I love reading fellow blogger Nina Mishkin’s accounts of her day-trips into New York with her husband. They bring to mind my first, and so far only, trip to New York, many years ago.
At that time, I was in the USA three or four times a year on business and I was more accustomed to touring the meeting rooms of gleaming office towers and sprawling business campuses. But this particular trip was pure vacation, albeit a challenging one, as it involved three locations – New York, Atlanta and New Orleans (plus, as bad weather conspired against me, an unscheduled and thoroughly disagreeable stopover in Chicago, more of which another time).
It was the mid 90’s and I had never before been to New York. I was due to stay with my cousin but all I had was an address, in the Stuyvesant/Peter Cooper towers on the East Side. So it happened that I hauled my luggage out to the taxi rank at JFK (or was it Newark?) after a seven-hour flight. As a Brit, my first culture shock was the inexplicable absence of an orderly queue. We Brits queue for anything and everything. To us, it makes perfect sense – it’s orderly and equitable and, unlike the airport cab rank, it has nothing to do with survival of the fittest.
It was like trying to get into a lifeboat on the Titanic. As each Yellow Cab screeched to a momentary halt at an angle to the kerb, revving to maintain the ferocity of the fumes belching from its exhaust, people would take a run at it, sling their bags through the door and leap in before it wheel-spun away in a cloud of grit and dust. Okay, I exaggerate, but only very, very slightly.
I stood, bewildered, incapable after seven hours in the cheap-seats of heaving my own half-ton of luggage into any vehicle in the three seconds apparently allocated, especially one already pulling away from the kerb. A dozen cabs came and went and I didn’t even get close. I was beginning to look like the weakest cub, the runt of the litter that gets left left behind to die.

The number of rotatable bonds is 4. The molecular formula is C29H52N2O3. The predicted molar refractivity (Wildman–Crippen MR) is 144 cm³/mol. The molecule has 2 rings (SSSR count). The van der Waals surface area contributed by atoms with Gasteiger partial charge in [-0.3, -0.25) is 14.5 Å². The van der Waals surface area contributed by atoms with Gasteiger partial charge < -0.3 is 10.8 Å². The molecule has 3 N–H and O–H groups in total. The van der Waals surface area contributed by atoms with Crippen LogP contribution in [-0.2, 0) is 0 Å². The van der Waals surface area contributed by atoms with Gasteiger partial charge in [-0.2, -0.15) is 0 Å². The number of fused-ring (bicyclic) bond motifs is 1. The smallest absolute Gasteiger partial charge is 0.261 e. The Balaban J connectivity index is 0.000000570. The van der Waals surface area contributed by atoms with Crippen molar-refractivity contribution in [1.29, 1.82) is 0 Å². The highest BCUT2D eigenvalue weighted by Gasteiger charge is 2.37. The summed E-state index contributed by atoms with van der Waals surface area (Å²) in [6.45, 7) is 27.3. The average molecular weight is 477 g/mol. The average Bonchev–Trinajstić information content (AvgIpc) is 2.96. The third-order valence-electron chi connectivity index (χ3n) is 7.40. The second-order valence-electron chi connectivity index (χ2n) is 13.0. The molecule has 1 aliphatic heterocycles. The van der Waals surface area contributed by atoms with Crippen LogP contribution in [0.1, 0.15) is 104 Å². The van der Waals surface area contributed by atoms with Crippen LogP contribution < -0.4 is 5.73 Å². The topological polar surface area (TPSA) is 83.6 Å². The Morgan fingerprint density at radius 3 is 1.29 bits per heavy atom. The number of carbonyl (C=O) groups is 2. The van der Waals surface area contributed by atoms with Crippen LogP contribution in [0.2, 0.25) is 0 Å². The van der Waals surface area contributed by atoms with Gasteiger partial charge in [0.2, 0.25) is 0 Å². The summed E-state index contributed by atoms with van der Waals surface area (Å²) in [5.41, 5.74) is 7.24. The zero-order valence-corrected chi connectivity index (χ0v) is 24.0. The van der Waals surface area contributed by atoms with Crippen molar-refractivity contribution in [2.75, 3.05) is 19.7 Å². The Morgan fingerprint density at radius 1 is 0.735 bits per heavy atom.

But then everything changed. Another cab ground its tyres into the gutter. A muscular giant of a man with no visible neck flung the door open, lurched out of the driver’s seat, grabbed my case from my hand and threw it into the trunk without so much as looking at me. I had no choice; I had to jump in before he disappeared with it. I slammed the door shut behind me and heard the locks set. I found myself on a rigid bench in, basically, a cage, which was by then accelerating at warp speed down the ramp.
‘Where ya’ goin’?’ the driver boomed through the steel mesh and bullet-proof plastic which separated us and imprisoned me. I told him. He grunted.
It was about three minutes before I realised he hadn’t set the meter.
Now, I’m a worldly-wise woman. I’m from a big city myself. I’m accustomed to transatlantic travel and not generally lacking in confidence. I’ve cheerfully driven solo on the wrong side of the road (for me) across Alabama, Georgia, South Carolina and Florida. I’ve negotiated public transport in countries where I have only a half-dozen words of useful language; I’ve even shared a cab with a total stranger in Hong Kong. But to say I was unsettled by this incredible hulk, propelling me into the New York suburbs in a cage from which I was unable to exit without his permission, at speeds I didn’t know Yellow Cabs were permitted, or able, to achieve, and apparently not expecting to charge me an officially sanctioned sum, was an understatement.
I looked around for the driver’s licence or cab number – something, anything. I couldn’t see it.
It took another few minutes before I summoned the presence of mind to breathe. At this point I’ll say I’ve definitely watched too many movies. All mature logic and common sense seemed to have deserted me. I think my blood was giving my brain a miss too. I actually thought, where is this all going to end up?
When I eventually found my voice, I squeaked, ‘Is your meter not working?’
‘Ma’am, it’s a flat rate into the city,’ he replied. ‘Don’t use the meter for the city.’
Under the circumstances – or at least, my interpretation of the circumstances – his use of the word Ma’am was absurdly comforting; even more so his revelation. My heart-rate begun to decelerate, as, eventually, did the Yellow Cab. As he drove towards the city, the cabbie chatted amiably about my visit and what I was hoping to see, grumbled about the traffic and eventually dropped me off on the street-corner I needed and directed me into the estate of red brick towers.
My view of NYC had been coloured by decades of stories of hostility and rudeness, violence and gang crime. I’d begun my journey from the airport thinking I was entering a war-zone. I’d ended it feeling, frankly, a little foolish. The cabbie got a generous tip.